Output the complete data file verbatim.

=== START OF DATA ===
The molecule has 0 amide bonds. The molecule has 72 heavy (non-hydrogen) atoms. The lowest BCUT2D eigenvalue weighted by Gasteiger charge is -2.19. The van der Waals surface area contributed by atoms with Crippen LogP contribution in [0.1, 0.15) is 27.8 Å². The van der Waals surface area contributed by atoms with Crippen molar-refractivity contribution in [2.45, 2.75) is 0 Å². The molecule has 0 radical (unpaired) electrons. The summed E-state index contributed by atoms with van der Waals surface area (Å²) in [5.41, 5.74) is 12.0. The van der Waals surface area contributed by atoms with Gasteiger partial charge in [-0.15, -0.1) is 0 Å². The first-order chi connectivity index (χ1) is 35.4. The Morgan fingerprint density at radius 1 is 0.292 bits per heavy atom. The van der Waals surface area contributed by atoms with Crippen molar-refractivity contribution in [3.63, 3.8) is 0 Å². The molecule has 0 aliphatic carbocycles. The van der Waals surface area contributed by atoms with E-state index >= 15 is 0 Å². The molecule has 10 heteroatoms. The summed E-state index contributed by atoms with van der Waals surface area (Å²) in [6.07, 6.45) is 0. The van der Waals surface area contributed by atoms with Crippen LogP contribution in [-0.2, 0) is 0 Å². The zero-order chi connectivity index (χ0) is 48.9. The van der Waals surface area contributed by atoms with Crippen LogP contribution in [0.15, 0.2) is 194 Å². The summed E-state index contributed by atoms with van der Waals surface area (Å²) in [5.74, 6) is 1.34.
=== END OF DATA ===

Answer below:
The molecule has 0 amide bonds. The molecule has 72 heavy (non-hydrogen) atoms. The lowest BCUT2D eigenvalue weighted by Gasteiger charge is -2.19. The van der Waals surface area contributed by atoms with Crippen LogP contribution in [0.1, 0.15) is 27.8 Å². The van der Waals surface area contributed by atoms with Crippen molar-refractivity contribution in [2.45, 2.75) is 0 Å². The molecule has 0 radical (unpaired) electrons. The summed E-state index contributed by atoms with van der Waals surface area (Å²) in [5.41, 5.74) is 12.0. The van der Waals surface area contributed by atoms with Gasteiger partial charge in [-0.15, -0.1) is 0 Å². The first-order chi connectivity index (χ1) is 35.4. The Morgan fingerprint density at radius 1 is 0.292 bits per heavy atom. The van der Waals surface area contributed by atoms with Crippen molar-refractivity contribution in [3.63, 3.8) is 0 Å². The molecule has 0 aliphatic carbocycles. The van der Waals surface area contributed by atoms with E-state index >= 15 is 0 Å². The molecule has 10 heteroatoms. The summed E-state index contributed by atoms with van der Waals surface area (Å²) in [6.07, 6.45) is 0. The van der Waals surface area contributed by atoms with Crippen LogP contribution in [-0.2, 0) is 0 Å². The zero-order chi connectivity index (χ0) is 48.9. The van der Waals surface area contributed by atoms with Crippen LogP contribution in [0.15, 0.2) is 194 Å². The summed E-state index contributed by atoms with van der Waals surface area (Å²) in [5.74, 6) is 1.34.